France is on its fifth republic. Could the pension crisis usher in the sixth?

A protester holds a placard that reads, "49.3, reason to rebel", march at the end of a rally in Paris, 23 March 2023.
A protester holds a placard that reads, "49.3, reason to rebel", march at the end of a rally in Paris, 23 March 2023. Copyright AP Photo/Thomas Padilla
Copyright AP Photo/Thomas Padilla
By Lauren Chadwick
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Euronews spoke to constitutional experts about whether a sixth republic is on the horizon.


It’s been nearly three weeks since French President Emmanuel Macron had his government force a highly contentious pension reform package through parliament, bypassing a vote with a constitutional loophole.

The move sparked further protests, with demonstrations taking on a more violent character than before.

But could these protests against Macron's pension law and his use of the constitution usher in a dramatic change to France’s fifth republic? Not so fast, argue constitutional experts.

‘A political crisis more than a regime crisis’

For Thibaud Mulier, a lecturer in public law at the University of Paris Nanterre, today’s pension protests are more than just a political crisis but not yet a larger constitutional one.

"I think for the moment the Fifth Republic will survive this shock…though it could become more widely an institutional crisis," the constitutional expert said.

That’s because one of the key elements that led to more violent rioting was Macron’s use of article 49.3 of the constitution which allowed the government to force the reform through parliament without a vote.

The article is both legal and has been widely used, but was also subject to a 2008 constitutional reform of France's institutions that limited its use to budgetary laws, social security financing or one other law proposal in the same parliamentary session.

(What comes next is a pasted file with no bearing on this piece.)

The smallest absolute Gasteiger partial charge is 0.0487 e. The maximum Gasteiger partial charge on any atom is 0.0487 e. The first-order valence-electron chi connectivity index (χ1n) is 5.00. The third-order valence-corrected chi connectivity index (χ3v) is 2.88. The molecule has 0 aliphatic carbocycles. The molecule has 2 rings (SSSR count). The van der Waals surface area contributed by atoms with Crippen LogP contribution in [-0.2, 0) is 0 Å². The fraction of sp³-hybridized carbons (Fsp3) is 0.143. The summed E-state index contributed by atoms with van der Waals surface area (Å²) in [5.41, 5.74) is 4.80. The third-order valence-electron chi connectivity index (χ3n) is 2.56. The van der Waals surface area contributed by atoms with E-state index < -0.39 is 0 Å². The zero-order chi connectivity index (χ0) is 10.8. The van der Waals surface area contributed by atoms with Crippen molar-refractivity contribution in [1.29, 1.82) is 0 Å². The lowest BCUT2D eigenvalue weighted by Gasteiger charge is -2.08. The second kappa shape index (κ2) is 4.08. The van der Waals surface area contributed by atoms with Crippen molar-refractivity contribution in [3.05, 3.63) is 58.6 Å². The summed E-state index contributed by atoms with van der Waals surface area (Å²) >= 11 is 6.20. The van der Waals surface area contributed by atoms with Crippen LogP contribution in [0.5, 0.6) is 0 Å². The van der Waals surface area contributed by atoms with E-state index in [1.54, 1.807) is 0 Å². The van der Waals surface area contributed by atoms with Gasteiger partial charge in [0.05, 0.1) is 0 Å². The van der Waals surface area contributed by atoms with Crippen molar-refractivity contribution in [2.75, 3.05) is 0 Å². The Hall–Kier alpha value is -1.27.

It also allows MPs to trigger a no-confidence vote after the article's use, which opposition lawmakers did, falling just nine votes short of passing in the National Assembly or lower house of parliament. 

For protesters who have referred to Macron as acting like a “king”, the article is one example of how the fifth republic allows for a powerful president to override a defiant parliament. 

AP Photo/Aurelien Morissard
A protester holds a placard depicting as late King Louis XIV that reads, Macron contemptuous of the Republic, during a rally in Paris.AP Photo/Aurelien Morissard

It’s not a new critique of French institutions.

France’s Fifth Republic, founded in part by General Charles de Gaulle in 1958 after an uprising in Algeria, has long faced criticism about the role of the executive who has control over the government, parliament and constitutional council.

Subsequent changes to the republic have even increased the president’s clout.

A 1962 referendum had the president elected by popular vote, and a 2000 referendum resulted in an alignment of the presidential and parliamentary election calendars – something that has almost always resulted in an absolute majority for the president.

But Macron lost an absolute majority in the parliament directly following his reelection last year, a first since 1988 in France, which Mulier says means the president should in theory be negotiating more with the opposition.

"We have a government and a president who acts as if he had an absolute majority and that he can continue a 'presidentialist' practice to implement his programme with a relatively docile majority in the (parliament) but that’s not the case," he said.

Far-left opposition MP Matthias Tavel told Euronews it’s as if France has just discovered that Macron lost his absolute majority in the elections.

"We are perhaps the only democratic country, the only country in Europe, in any case, where a president of the republic, a government, can impose a law without a vote of the National Assembly," he added.

Historically, whenever the French government has attempted to reform the retirement system, it has provoked mass protests, with demonstrations forcing Prime Minister Alain Juppé to back down from his reform in 1995.